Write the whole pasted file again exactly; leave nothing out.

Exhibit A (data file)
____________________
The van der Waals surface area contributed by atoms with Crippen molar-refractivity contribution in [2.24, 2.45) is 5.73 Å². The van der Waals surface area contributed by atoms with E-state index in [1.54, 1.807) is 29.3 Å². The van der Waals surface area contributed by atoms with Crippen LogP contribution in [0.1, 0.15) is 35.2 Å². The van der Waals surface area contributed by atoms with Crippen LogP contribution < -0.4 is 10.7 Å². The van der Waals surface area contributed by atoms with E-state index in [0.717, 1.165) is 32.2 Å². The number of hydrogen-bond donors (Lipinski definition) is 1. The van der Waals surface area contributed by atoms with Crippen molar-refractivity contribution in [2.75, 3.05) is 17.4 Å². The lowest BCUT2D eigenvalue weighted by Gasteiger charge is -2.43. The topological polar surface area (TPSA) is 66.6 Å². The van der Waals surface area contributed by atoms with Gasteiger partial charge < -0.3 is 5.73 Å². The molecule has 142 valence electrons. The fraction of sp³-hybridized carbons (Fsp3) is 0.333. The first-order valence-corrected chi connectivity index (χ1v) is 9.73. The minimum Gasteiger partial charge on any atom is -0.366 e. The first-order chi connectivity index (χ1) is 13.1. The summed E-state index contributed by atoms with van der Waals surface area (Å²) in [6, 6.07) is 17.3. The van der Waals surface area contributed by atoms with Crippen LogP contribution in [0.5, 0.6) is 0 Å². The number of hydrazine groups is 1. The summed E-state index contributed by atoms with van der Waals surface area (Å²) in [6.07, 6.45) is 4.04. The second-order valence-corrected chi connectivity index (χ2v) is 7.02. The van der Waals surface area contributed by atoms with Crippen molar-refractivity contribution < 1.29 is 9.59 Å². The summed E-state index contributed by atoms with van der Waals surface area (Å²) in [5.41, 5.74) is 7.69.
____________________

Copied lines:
The van der Waals surface area contributed by atoms with Crippen molar-refractivity contribution in [2.24, 2.45) is 5.73 Å². The van der Waals surface area contributed by atoms with E-state index in [1.54, 1.807) is 29.3 Å². The van der Waals surface area contributed by atoms with Crippen LogP contribution in [0.1, 0.15) is 35.2 Å². The van der Waals surface area contributed by atoms with Crippen LogP contribution < -0.4 is 10.7 Å². The van der Waals surface area contributed by atoms with E-state index in [0.717, 1.165) is 32.2 Å². The number of hydrogen-bond donors (Lipinski definition) is 1. The van der Waals surface area contributed by atoms with Crippen molar-refractivity contribution in [2.75, 3.05) is 17.4 Å². The lowest BCUT2D eigenvalue weighted by Gasteiger charge is -2.43. The topological polar surface area (TPSA) is 66.6 Å². The van der Waals surface area contributed by atoms with Gasteiger partial charge < -0.3 is 5.73 Å². The molecule has 142 valence electrons. The fraction of sp³-hybridized carbons (Fsp3) is 0.333. The first-order valence-corrected chi connectivity index (χ1v) is 9.73. The minimum Gasteiger partial charge on any atom is -0.366 e. The first-order chi connectivity index (χ1) is 13.1. The summed E-state index contributed by atoms with van der Waals surface area (Å²) in [6, 6.07) is 17.3. The van der Waals surface area contributed by atoms with Crippen LogP contribution in [0.5, 0.6) is 0 Å². The number of hydrazine groups is 1. The summed E-state index contributed by atoms with van der Waals surface area (Å²) in [6.07, 6.45) is 4.04. The second-order valence-corrected chi connectivity index (χ2v) is 7.02. The van der Waals surface area contributed by atoms with Crippen molar-refractivity contribution < 1.29 is 9.59 Å². The summed E-state index contributed by atoms with van der Waals surface area (Å²) in [5.41, 5.74) is 7.69.